Tips for parents related to communicable diseases and school

// Posted By Janie Rohlfing

Autumn tends to be the time of year that families and schools begin to see more incidences of communicable disease including pertussis, which is commonly known as whooping cough.

As of Oct. 6, a total of seven confirmed cases of pertussis have been found in one Lee’s Summit R-7 school —  Hazel Grove Elementary. Families in schools with cases of pertussis confirmed via the Jackson County Health Department would notified via our Health Services Department. As with all communicable diseases, our school nurses work closely with the Jackson County Health Department and follow the department’s recommendations.

With pertussis and other communicable diseases, the district’s Facilities Services staff members work closely with schools to provide additional cleaning and disinfecting of targeted classrooms or areas.

Although this number of confirmed cases would not be considered especially unusual for this time of year, we wanted to communicate additional information about pertussis to R-7 families. Symptoms of pertussis include a long series of coughs or coughing fits followed by a whooping noise that may last for at least two weeks. Occasionally severe coughing episodes can cause vomiting, turning blue and/or difficulty catching one’s breath. The cough is often worse at night and cough medicine usually does not relieve the coughing.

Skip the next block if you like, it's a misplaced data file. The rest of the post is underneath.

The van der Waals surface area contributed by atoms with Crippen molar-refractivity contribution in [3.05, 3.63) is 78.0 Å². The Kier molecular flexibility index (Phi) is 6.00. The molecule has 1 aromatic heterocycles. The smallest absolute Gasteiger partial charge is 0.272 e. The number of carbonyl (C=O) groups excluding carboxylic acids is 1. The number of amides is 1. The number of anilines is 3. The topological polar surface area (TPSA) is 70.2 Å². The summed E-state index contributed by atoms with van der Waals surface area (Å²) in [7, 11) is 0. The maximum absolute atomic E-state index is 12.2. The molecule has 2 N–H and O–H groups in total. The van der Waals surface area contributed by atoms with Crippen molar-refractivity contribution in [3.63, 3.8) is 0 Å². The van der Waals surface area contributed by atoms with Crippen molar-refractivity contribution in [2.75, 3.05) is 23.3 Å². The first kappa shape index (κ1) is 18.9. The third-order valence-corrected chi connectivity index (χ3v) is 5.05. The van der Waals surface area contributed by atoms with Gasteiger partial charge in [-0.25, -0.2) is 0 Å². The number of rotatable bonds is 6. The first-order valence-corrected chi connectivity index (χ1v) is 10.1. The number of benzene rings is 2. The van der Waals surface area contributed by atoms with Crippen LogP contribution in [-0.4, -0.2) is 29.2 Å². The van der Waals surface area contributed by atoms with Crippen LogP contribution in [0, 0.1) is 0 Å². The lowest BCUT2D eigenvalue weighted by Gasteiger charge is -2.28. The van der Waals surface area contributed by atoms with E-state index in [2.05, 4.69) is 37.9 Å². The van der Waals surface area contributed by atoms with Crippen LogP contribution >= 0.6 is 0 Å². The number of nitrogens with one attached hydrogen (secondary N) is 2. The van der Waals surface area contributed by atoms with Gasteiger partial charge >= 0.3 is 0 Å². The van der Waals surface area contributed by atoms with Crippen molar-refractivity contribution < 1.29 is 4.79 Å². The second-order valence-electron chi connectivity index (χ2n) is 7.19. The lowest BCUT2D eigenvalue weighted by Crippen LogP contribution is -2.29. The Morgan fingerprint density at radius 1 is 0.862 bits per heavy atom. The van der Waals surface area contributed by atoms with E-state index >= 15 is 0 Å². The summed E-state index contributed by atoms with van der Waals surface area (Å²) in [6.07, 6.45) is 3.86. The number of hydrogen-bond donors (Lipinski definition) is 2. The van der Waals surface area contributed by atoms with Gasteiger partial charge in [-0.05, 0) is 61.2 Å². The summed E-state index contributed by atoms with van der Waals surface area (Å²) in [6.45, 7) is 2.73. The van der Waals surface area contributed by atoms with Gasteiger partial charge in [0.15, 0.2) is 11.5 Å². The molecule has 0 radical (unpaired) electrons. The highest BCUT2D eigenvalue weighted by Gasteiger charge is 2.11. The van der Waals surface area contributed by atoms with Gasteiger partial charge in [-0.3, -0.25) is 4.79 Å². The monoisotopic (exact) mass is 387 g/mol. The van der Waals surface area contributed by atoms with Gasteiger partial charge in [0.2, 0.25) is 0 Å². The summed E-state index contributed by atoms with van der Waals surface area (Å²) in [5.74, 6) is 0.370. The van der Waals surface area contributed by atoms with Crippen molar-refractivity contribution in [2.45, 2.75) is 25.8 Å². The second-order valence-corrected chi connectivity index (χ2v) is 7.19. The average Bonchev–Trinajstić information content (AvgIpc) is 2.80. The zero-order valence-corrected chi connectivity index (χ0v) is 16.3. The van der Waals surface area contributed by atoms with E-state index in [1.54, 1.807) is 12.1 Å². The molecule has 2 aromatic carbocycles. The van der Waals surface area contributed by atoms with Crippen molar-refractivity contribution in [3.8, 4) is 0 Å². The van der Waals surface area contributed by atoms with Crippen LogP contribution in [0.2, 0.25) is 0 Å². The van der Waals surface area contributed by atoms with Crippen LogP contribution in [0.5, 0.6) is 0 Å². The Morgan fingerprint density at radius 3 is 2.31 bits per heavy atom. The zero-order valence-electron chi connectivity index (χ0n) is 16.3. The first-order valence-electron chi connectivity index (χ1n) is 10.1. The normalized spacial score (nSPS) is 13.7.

It is possible for an individual who has received the pertussis vaccine to contract pertussis. In these cases, the case tends to be milder, shorter in duration and symptoms are considerably less severe.

If you child comes down with cold symptoms that include a cough, please talk to your child’s doctor. If your child is in a school with a confirmed case of pertussis, please share this information with your doctor. Additional information about pertussis is available at

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